On the flip side, one major thing going for Johnson as DHS chief is that he has already been vetted and approved once by the Senate for his defense post, several observers said.
He’s also used to cracking the whip, having led a crackdown on unauthorized leaks in the Defense Department, much criticized by whistleblower groups.
If confirmed, Johnson faces significant challenges that will require all his Defense Department experience and more. Under Obama’s watch the DHS has wrestled with the proper balance in it mission – how much to focus on counter-terrorism versus how much on the broader hazards like hurricanes and floods, homeland security experts say.
Getting that balance right will require balancing political pressure for, say, tougher border security – with the need for deep investments that can respond to natural disasters. Johnson will need to be good at wooing companies that own much of the nation’s critical infrastructure to participate in defending it, the experts say.
Ironically, the DHS – more than a decade after it was created by merging nearly two dozen federal agencies in the wake of 9/11 – is still trying to define its role in defending the nation against terrorism. After the Boston Marathon terrorist bombing, the first such event since 9/11, the nation found itself listening mostly to local police chiefs, FBI representatives, and the president, while the DHS was responding in a coordinating role out of sight.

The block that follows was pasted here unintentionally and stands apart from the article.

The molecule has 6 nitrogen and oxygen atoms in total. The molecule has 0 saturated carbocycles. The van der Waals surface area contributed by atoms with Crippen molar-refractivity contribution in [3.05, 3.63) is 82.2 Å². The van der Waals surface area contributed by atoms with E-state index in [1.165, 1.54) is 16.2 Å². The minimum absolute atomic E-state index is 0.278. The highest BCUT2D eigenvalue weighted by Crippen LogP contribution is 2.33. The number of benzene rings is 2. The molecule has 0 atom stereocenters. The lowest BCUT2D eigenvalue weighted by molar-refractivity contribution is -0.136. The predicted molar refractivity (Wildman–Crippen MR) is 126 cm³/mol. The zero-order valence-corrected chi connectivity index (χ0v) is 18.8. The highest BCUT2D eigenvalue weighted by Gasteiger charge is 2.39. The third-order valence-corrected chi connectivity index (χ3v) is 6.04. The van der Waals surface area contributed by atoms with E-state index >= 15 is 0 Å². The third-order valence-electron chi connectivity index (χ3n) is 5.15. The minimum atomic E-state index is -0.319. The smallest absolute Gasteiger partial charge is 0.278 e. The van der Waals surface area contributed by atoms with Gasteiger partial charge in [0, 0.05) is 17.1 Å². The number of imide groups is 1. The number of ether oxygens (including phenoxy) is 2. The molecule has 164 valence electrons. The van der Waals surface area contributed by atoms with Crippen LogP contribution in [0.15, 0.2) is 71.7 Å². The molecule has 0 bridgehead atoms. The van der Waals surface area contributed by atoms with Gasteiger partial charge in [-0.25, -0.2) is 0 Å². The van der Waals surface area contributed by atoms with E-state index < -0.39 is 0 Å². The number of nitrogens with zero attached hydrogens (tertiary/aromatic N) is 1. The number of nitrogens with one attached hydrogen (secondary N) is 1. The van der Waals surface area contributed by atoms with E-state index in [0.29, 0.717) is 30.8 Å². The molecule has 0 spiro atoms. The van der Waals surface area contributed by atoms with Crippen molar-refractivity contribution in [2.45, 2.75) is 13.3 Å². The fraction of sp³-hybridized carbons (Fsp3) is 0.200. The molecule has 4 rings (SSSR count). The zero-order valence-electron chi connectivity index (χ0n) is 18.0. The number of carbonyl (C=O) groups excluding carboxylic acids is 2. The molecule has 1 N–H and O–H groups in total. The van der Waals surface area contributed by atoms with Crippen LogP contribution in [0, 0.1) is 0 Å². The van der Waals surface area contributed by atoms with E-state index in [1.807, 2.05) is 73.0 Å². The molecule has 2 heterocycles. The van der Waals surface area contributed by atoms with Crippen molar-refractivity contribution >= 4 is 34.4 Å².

“The DHS was really invisible after the Boston terror bombings,” Stephen Flynn, director of the Kostas Research Institute for Homeland Security at Northeastern University. “This was the first terror attack like this since 9/11 and nobody thought to ask – where’s homeland security?”
“Obviously he’s got a strong background in weighty issues of the war on terror,” Dr. Flynn says of Johnson. “What will challenge him at DHS is that most of the heavy lifting in protecting the nation is really at the state and local level – and in somehow getting the private sector that operates critical infrastructures that are particularly vulnerable to go along with measures needed to increase security.”
If confirmed, Mr. Johnson faces a department with a squeaky tight budget at a time of high demand.
“The challenge to reduce the US deficit has placed a strain on the DHS's, as well as other government departments', ability to properly fund all critical agencies,” concluded an analysis last month by the consulting firm Frost & Sullivan. “Although not to the point of dysfunction, the agencies are forced to operate at a lesser efficiency and with fewer personnel.”
Some agency divisions, like the DHS Directorate of Science and Technology, are responsible for developing and deploying new communications and sensor technologies to defend the nation. Yet that office’s budget has been heavily cut, Flynn notes.
Right now, for instance, the US needs new radiological alarms and sensors at the nation’s ports with the old, first generation equipment deployed after 9/11 wearing out. The DHS is also still struggling with a congressional requirement to deploy biometric sensors at the nation’s airports and other exit points. But how to do that effectively on a tight budget is a big question.